Fifth ship of the Essex-class CVs. Fifth ship named for Benjamin Franklin…

The date – 19 March 1945. Area of operations – fifty miles off the coast of Japan. Flight ops have been underway since before dawn, beginning with a strike against Honshu and another against shipping in Kobe harbor. On the flight deck, aircraft of CVG-5 are being turned around, serviced and armed for another launch and strike; in the ready rooms, the crews are briefing…

It never takes much — it happens so fast, in the blink of an eye the world turns upside down…

Out of the low-hanging scud-layer a single Japanese aircraft suddenly appears and drops two armor-piercing bombs on the laden flightdeck….

Blink.

Mayhem erupts. A proud ship is mortally wounded, her crew decimated…

Blink

Severed AVGAS lines pour fuel into fires fed from broken aircraft and exploding ordnance on the flightdeck generating rivers of fire…

Blink

Secondary explosions from deep within the ship begin to tear it apart. Fire has spread to the second and third deck. CIC has been knocked out and all communications lost. The ship assumes a 13 degree list as her boilers go off line and fifty miles off the coast of Japan, the USS Franklin goes DIW…

Blink

Yet in the darkest hour of despair heroes emerge. The light cruiser Santa Fe rushes alongside to aid in rescuing crewmembers and fighting the fires, despite the continuing detonations…

Blink

On board Franklin 803 officers and men of ship’s company, flag staff, embarked Marines and CVG-5 and her squadrons are dead. Many are grievously burned and wounded. They fought to save their ship. Some fought to save others souls.

Lieutenant Commander Joseph T. O’Callahan, ChC (SJ) USNR, the ship’s Roman Catholic chaplain –

“… a soul-stirring sight. He seemed to be everywhere, giving Extreme Unction to the dead and dying, urging the men on and himself handling hoses, jettisoning ammunition and doing everything he could to help save our ship. He was so conspicuous not only because of the cross daubed with paint across his helmet but because of his seemingly detached air as he went from place to place with head slightly bowed as if in meditation or prayer.” – CDR Joe Taylor, XO

Awarded the Medal of Honor…

Blink

Lieutenant (Junior Grade) Donald A. Gary led some 300 of his shipmates to safety. He later organized and led fire-fighting parties to battle the blazing inferno on the hangar deck, and entered number three fireroom to raise steam in one boiler, braving extreme hazards in so doing.

Awarded the Medal of Honor…

Blink

Saving a ship is brutally hard and physically and mentally debilitating…but its your ship and with your shipmates and sailors from your battle group you begin to prevail…

Blink

Eventually the fires are out, the list righted, the plant back online and making steam and you begin the long, long journey home to repair your wounds…

Blink

The skyline of Manhattan hoves into view as you make your way to the Brooklyn shipyard and enter drydock…

… bent, broken, bloodied – but unbowed…

… You remember your fallen…

… and then turn to rebuilding for there still is a war on…

… and reborn, you rejoin the fleet.

Blink

The USS Franklin was the most heavily damaged carrier of any action in WW2 – that she survived is testimony to the bravery, determination and damage control skills of her crew. One hundred six officers and 604 enlisted were all that remained to save the ship – the rest were killed or wounded. In the blink of an eye – will it be another aircraft delivering a bomb? A cruise missile? An anti-ship ballistic missile – or an explosive packed boat driven by a suicidal bomber? Maybe a mine — are you ready? Do you “game” your GQ and damage control drills? Do the minimum to get by? Think a 2 hour battle problem is “hard”? Doesn’t have to come from enemy fire — just ask the crews of the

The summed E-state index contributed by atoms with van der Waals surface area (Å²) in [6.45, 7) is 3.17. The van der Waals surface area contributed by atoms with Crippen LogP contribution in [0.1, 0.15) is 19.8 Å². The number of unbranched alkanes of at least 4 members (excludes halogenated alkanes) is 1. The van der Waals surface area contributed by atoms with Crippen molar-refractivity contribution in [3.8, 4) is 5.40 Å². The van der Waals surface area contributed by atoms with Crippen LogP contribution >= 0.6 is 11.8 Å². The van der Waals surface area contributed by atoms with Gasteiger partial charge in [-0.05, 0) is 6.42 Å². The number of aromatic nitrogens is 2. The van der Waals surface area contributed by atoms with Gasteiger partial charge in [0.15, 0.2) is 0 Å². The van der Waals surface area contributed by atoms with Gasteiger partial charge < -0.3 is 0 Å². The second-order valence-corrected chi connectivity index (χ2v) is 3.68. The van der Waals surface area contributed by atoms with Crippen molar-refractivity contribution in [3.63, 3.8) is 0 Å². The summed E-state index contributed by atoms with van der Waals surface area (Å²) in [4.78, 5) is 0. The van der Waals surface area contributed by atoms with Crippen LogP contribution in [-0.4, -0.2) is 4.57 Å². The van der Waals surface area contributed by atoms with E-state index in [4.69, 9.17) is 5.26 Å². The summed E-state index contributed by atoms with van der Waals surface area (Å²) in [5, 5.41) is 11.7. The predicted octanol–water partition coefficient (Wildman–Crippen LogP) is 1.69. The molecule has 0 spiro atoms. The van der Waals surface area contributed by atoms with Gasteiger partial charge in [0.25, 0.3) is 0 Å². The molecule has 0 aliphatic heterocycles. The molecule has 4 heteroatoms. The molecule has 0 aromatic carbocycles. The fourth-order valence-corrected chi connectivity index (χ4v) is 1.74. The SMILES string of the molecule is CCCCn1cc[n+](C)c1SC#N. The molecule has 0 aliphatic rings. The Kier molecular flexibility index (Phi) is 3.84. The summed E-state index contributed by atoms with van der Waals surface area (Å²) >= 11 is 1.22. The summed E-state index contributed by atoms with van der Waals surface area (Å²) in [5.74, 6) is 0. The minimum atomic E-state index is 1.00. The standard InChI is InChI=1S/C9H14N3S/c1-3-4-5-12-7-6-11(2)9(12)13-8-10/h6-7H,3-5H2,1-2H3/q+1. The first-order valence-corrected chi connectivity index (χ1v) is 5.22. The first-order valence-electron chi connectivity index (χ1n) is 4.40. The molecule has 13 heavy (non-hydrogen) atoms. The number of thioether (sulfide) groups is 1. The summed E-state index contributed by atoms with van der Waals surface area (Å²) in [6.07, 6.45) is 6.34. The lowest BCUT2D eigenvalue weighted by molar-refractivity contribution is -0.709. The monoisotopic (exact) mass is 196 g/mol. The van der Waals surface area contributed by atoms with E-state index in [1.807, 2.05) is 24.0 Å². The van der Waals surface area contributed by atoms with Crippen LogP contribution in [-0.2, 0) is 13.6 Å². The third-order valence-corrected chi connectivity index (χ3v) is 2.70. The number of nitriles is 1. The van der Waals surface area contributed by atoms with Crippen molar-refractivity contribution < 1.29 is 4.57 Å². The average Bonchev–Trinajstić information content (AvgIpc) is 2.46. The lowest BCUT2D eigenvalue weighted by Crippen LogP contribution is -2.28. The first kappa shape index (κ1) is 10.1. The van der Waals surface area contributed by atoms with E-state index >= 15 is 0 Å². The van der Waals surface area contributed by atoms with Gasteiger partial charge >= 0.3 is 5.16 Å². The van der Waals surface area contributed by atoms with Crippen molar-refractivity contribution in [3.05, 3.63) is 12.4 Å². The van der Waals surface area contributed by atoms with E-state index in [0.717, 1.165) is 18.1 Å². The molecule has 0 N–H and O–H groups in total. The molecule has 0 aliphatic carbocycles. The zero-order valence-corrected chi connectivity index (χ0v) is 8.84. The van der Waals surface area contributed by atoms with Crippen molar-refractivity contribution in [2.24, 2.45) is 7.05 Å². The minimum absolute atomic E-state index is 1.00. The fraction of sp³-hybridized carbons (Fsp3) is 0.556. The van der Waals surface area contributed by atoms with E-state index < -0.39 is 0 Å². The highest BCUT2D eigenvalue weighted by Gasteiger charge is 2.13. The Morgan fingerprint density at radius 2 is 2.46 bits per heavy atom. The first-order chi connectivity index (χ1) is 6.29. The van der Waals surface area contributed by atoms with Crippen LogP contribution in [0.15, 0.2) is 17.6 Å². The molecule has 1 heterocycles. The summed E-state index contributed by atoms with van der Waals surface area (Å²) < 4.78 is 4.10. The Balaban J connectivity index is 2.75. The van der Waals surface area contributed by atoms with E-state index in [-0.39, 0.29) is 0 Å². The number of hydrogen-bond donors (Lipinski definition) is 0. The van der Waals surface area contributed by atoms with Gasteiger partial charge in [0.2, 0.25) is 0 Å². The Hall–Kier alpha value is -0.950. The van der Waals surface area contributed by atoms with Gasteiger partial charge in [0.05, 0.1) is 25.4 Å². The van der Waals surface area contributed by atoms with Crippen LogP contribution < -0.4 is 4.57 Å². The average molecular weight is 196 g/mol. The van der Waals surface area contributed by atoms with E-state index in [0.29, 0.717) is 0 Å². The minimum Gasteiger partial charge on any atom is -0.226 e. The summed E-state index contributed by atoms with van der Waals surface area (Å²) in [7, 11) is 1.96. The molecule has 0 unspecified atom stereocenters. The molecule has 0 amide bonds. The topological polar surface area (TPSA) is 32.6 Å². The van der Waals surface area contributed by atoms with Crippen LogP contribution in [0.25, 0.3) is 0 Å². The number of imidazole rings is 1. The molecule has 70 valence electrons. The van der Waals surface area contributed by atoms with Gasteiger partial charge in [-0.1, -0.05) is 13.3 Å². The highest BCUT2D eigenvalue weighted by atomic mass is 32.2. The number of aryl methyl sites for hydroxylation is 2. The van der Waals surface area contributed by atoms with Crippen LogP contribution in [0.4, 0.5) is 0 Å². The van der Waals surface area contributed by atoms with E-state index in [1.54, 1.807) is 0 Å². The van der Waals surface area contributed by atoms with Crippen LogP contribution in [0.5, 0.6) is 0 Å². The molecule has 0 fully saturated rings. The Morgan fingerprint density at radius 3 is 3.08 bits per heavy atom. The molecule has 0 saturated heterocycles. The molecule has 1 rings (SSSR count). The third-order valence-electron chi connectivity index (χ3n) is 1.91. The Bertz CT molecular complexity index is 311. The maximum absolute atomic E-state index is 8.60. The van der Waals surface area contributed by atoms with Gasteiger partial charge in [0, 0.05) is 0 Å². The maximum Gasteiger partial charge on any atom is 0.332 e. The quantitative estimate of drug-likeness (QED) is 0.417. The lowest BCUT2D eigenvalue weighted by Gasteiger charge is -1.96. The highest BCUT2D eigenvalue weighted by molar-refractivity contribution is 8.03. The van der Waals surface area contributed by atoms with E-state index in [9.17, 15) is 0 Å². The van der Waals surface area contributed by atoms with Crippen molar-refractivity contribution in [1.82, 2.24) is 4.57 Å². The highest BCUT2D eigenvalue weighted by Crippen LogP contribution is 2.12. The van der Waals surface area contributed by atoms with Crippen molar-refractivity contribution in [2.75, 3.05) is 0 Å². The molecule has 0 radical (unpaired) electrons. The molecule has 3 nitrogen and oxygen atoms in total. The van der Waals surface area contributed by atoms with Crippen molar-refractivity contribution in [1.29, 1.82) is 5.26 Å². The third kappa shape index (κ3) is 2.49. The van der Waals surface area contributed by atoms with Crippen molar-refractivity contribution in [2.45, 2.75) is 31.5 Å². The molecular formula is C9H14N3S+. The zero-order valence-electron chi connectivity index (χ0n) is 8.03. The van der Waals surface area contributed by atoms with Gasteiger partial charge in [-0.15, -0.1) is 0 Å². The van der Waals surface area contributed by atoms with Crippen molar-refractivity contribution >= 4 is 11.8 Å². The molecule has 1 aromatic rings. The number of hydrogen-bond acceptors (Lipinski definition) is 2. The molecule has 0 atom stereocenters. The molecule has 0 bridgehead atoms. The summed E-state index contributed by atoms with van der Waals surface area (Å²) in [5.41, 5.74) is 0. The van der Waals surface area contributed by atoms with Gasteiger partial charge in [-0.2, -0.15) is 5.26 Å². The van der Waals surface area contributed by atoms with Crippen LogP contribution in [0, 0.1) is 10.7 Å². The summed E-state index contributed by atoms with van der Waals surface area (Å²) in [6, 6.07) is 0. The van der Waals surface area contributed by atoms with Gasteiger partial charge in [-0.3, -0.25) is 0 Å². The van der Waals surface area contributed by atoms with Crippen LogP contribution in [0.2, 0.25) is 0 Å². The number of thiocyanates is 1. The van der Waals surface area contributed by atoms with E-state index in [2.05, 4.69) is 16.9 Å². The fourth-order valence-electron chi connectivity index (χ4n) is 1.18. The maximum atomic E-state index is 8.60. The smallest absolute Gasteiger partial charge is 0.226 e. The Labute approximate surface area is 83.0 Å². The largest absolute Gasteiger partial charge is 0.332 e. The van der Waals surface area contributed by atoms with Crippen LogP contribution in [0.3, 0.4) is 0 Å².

Forrestal

Enterprise

Oriskany

Belknap

How ’bout it DivO? Chief? LPO? Are you ready?




Posted by SteelJaw in Navy, Uncategorized
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  • sid

    Only two people survived from the Franklin’s hangar deck.

    Time Magazine described the hellish scene this way:

    On the hangar deck, now a roaring furnace, pilots blundered into still-whirling plane propellers, climbed frantically up the folded wings. Later some were found hanging like black, charred monkeys, caught in the overhead structure. The sailors lined up for breakfast died with empty bellies.

  • UltimaRatioReg

    Steeljaw,

    Great post. I was hoping someone would mention Franklin today. Fr O’Callahan was later a professor at my Alma Mater (Holy Cross), and the citation for his Medal of Honor was something I stopped to read almost every day for four years.

    Wonder how the “reduced manning initiative” to cut operating costs would have affected Big Ben, or Bunker Hill, or San Francisco, or Forrestal, or Enterprise, or Oriskany, or Belknap, or…..

    URR

  • sid

    Pertinent Damage Report here

    The design, which protected the ship below the hangar deck passed the test:

    Although the armored hangar deck (two courses of 1-1/4-inch STS from frame 26 to frame 166) was ruptured in four places and extensively scarred and warped, it was very effective in protecting spaces below from serious damage.
    That damage below the armored hangar deck was comparatively minor is directly attributable to the effectiveness of its armored portion, two courses of 1-1/4-inch STS, plug-welded together, between frames 26 and 166. The shielding effect of the ggmor was a principal factor in the survival of the ship.

    And, it must be remembered, that the considerable damage she suffered on 19 March was mostly attributable to the effects of her own ordnance once fire found it:

    In the action of 19 March there were considerably fewer planes on board with a correspondingly smaller total amount of gasoline in fuel tanks to feed the fire. The after gasoline system which was in operation at the time of the hits contributed somewhat to the intensity and scope of the fire by the amount of gasoline in lines above the hangar deck level, some or all of which drained out into the hangar via damaged filling lines. It is to be noted that no part of the gasoline system below the hangar deck level was involved in the fire. The significant difference between circumstances on 19 March and those of 30 October was in the amount of heavy ammunition loaded on the planes. In the earlier action only small caliber ammunition was involved; in the later action the flight and hangar decks were veritable arsenals. It is believed that, except for the ammunition involved, the fire of 19 March could have been brought under control and extinguished promptly.